Entrepreneurial Family Shares Secrets of Success With Disabled Veterans

Hughes Family Fund supports EBV and other outreach programs

Volume 3, Issue 3 | Summer 2013

As a successful entrepreneur, Robert Hughes ’92 (CLAS) knows what it takes to get a business off the ground. As a proud UConn alum, he believes the University plays an important role in supporting entrepreneurship and strengthening the state’s business and economic climate.

When Hughes learned the School of Business was interested in helping disabled veterans get back into the workforce, he decided to invest his skills, experience and finances in the effort, engaging his family members along the way. He has worked with his family in business for years, so it seemed natural to enlist them in his support for veterans outreach programs.

Together, they established the Hughes Family Fund in the School of Business to support programs for returning veterans like the Entrepreneurship Bootcamp for Veterans with Disabilities (EBV), a program that equips disabled veterans with the knowledge, skills and support to start and grow their own businesses and attain economic self-sufficiency.

Robert Hughes ’92 (CLAS) and Laurie Hughes Paternoster ’82 (CLAS).


“Meeting and working with these veterans has been a great experience,” says Hughes, who with his sister Laurie Hughes Paternoster ’82 (CLAS), has served as mentor and helped guide veterans in the program into the world of business and entrepreneurship. “We work with them and help answer questions about developing a business plan, working with staff, dealing with legal issues and marketing strategies,” says Hughes, who is chief operating officer, president and co-founder with his brother Jack of TopCoder, an international leader in identifying, evaluating and mobilizing software development resources. Brother Greg ’88 (CLAS) and sister Mary Abel are also involved in the company.

“The news is constantly full of the everyday problems faced by returning veterans,” Hughes adds. “These men and women have made a tremendous sacrifice, and upon their return, many struggle with problems related to unemployment, stress and depression. EBV and other veterans outreach programs by the University and the School of Business are working directly to tackle those issues.”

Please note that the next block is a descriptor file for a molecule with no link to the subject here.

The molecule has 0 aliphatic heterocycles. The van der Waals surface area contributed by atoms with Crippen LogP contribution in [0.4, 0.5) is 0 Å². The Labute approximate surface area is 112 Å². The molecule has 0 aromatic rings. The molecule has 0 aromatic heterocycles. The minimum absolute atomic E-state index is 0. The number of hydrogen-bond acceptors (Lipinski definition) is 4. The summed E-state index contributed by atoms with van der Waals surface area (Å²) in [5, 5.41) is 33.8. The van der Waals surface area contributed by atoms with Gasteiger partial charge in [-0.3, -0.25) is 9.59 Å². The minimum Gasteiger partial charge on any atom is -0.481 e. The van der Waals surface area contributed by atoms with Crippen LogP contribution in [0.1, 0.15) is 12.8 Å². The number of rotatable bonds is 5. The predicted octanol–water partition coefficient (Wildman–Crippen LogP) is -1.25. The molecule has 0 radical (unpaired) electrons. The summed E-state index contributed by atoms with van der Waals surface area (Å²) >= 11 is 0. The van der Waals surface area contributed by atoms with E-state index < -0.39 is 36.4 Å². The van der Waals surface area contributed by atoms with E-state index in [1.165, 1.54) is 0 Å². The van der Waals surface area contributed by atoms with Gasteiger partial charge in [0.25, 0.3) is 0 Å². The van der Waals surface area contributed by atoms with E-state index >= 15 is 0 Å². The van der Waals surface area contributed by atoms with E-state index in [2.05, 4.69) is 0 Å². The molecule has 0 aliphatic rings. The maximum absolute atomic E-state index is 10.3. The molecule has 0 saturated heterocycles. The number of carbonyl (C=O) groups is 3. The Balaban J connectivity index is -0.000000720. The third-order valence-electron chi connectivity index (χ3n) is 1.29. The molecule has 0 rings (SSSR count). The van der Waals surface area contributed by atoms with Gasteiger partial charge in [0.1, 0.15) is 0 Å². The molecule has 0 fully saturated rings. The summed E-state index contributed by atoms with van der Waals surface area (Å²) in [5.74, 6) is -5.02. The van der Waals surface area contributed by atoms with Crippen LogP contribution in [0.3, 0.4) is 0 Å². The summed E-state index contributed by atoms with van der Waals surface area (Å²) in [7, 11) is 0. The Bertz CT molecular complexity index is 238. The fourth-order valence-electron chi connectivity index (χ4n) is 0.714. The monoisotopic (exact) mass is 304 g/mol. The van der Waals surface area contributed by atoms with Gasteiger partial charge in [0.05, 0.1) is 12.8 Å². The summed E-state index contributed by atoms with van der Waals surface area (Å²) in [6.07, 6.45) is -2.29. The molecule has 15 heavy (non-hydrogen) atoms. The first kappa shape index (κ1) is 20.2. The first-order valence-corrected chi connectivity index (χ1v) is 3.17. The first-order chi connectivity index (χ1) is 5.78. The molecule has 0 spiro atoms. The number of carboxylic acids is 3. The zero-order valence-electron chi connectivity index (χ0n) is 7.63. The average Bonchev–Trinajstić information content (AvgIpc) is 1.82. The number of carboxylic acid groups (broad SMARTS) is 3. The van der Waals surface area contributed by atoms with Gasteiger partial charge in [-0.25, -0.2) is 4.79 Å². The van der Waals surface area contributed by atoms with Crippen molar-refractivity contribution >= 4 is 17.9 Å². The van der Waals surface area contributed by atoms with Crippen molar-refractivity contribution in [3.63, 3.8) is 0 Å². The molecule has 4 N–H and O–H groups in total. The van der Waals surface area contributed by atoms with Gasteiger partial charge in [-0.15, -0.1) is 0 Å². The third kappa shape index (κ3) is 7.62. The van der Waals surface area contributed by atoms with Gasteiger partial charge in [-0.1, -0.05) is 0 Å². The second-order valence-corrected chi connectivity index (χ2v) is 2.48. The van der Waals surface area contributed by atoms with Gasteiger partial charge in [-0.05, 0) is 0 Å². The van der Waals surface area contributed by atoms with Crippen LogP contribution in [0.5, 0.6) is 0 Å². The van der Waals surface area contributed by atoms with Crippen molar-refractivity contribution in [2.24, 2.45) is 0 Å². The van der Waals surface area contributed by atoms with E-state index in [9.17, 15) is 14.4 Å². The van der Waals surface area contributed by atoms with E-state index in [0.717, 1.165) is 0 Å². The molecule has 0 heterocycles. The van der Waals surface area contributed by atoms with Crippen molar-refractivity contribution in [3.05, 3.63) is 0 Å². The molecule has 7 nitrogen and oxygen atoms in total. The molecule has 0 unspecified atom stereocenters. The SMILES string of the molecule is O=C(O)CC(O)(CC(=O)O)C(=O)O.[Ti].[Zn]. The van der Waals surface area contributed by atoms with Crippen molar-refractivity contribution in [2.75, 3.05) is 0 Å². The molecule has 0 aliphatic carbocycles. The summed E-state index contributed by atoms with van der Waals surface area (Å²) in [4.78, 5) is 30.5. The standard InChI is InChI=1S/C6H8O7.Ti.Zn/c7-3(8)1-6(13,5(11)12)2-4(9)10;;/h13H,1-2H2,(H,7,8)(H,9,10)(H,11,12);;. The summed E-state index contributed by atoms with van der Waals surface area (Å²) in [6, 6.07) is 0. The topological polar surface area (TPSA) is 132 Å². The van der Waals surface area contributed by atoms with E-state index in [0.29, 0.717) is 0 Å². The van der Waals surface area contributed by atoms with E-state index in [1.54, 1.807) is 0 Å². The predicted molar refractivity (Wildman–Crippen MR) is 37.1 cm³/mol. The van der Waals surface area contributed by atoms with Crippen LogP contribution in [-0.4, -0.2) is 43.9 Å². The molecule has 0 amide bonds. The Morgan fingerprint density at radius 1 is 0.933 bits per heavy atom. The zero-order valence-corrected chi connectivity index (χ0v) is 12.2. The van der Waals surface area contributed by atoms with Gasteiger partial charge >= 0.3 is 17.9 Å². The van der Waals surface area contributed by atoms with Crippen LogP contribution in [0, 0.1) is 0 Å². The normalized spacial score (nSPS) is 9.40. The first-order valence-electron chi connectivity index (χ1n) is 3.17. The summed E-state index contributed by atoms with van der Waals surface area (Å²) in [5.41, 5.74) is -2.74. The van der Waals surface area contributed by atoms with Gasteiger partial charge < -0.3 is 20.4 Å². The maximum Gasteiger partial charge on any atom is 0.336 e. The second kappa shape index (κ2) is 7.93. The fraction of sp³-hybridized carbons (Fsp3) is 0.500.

The return to civilian life can be daunting, notes Hughes, based on his interaction with some of the veterans in the EBV program. In the military, the chain of command establishes a hierarchy for decisions and responsibilities, and the work day and schedule are pretty firmly established. “The business world, especially entrepreneurism, is pretty different, with its emphasis on creativity and seizing opportunities,” says Hughes.

Since it was established in 2010, UConn’s EBV program has helped more than 25 veterans open 27 businesses.

“We’ve had some nice success,” notes Hughes, mentioning a woman who developed a business plan for a line of leather products for women bikers. She had countless statistics and data about the size of the market and the corresponding market for men’s products. She had also given much thought to designers and possible retailers. “It entailed a lot of homework and it was very impressive.”

Some EBV participants have teamed up to leverage complementary skills. Two female veterans with military experience related to video analysis and aerial surveillance worked together to develop a plan for a company that would offer surveillance services to local and state governments for law enforcement and environmental conservation purposes.

Another source of business ideas has come from home and hobbies. A man from Minnesota, also known as the “Land of 20,000 Lakes,” devised a plan for a mobile bait and tackle shop that would travel around the lakes during the summer and winter fishing seasons.

“If you think about the problems veterans with disabilities have returning to civilian life, and then you think about the role of a university as a place to learn, to interact with people from different social settings and cultures, and prepare to work and contribute to society, it makes a tremendous amount of sense for UConn and the School of Business to support the EBV program,” says Hughes. “UConn is developing a talent pool for the entire state. Including disabled veterans in that pool is win-win, for the state and for the veterans.”